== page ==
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instructional strategies for struggling students

These tools can help schools leverage familiar instructional strategies in new ways that support all students and become habits within the school culture.


iven new, more rigorous con- tent standards and expand- ing student diversity, how can school leaders leverage limited

resources to guide teachers to effectively teach standards-aligned lessons to all learn- ers? We propose that leaders leverage famil- iar instructional strategies but in a new way to support all students – English learners, students with learning disabilities, gifted students, and the mythical “average” stu- dent. We will start by describing a balance

of teacher-led and student-led instruction within an inquiry-based approach to learn- ing. Then we will present a specific set of “doable” instructional strategies that form an integrated approach to “good first teach- ing” and scaffold learning for a variety of students. We end by identifying major strat- egies that district and school leaders can use to ensure that these practices do not fall by the wayside, but become habits within the school culture. These suggestions highlight some key information in our guidebook, Teaching English Learners and Students with

24 Leadership

Learning Difficulties in an Inclusive Class- room: A Guidebook for Teachers (WestEd, 2012).

Tools for all teachers Imagine a set of research- or evidence-

based instructional strategies and tools that all teachers could use to help struggling stu- dents learn vocabulary and discourse, con- tent and skills in science classes, or compre- hend complex text in all academic content areas (Carr & Bertrando, 2012). Envision two students with learning

disabilities who are learning English in two secondary schools. The student at one school struggles to learn and adapt each hour to the different ways the different teachers teach, as well as the different con- tent. The student in the other school focuses only on the different content, because one set of strategies is known and habitually used by all teachers. The Top 10 set of strategies and tools pre-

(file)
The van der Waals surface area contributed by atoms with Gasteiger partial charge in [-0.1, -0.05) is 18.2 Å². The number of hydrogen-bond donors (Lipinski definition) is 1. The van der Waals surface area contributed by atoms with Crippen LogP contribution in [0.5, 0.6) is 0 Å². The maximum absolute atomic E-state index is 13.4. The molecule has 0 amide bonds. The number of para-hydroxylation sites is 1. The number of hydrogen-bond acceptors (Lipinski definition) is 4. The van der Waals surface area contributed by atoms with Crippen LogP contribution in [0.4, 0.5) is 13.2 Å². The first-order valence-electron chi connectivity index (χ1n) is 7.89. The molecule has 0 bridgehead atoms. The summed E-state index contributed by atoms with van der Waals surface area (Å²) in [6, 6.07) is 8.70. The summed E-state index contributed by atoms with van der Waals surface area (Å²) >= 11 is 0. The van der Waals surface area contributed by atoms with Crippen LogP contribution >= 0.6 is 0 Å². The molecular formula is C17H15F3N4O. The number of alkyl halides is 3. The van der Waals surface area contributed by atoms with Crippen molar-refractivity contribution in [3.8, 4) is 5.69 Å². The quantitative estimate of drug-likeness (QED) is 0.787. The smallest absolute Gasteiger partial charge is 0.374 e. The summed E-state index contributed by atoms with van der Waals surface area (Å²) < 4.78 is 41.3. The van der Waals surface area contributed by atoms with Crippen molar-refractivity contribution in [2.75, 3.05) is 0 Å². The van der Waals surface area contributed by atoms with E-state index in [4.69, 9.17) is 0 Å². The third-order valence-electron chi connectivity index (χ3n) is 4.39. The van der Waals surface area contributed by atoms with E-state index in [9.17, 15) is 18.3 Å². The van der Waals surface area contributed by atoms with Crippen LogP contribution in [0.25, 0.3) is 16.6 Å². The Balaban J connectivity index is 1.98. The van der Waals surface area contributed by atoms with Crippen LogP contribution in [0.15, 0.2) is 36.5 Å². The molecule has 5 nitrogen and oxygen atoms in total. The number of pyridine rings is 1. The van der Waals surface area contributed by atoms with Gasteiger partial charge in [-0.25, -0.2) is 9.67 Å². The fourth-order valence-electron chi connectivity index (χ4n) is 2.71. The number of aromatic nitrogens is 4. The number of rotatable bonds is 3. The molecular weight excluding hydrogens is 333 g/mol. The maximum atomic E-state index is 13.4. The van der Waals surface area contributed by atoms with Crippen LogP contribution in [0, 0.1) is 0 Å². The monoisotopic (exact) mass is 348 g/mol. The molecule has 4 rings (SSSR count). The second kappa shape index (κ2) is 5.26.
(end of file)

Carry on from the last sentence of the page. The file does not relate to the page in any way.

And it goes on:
sented here were selected through a rigorous analysis of research, are purposefully few in number and have demonstrated a record of

success for improving student outcomes, especially for English learners and students with learning disabilities. It was critically important that the strategies and tools could be integrated to make them easier for teach- ers to use and likely see a synergistic impact on students. These strategies could be called Tier I effective first instruction in the Re- sponse to Intervention (RTI) framework. While many of these strategies have

been introduced before, teachers have com- mented that they had not understood how and why a strategy works for different kinds of minds, and no connections among strat- egies were made when they were initially exposed to the strategies in pre-service courses or in-service workshops.

Framework for a lesson plan Before presenting the strategies and

tools, it is necessary to briefly describe the framework of a lesson plan that is effective for teaching a diversified classroom and can

By John Carr and Sharen Bertrando

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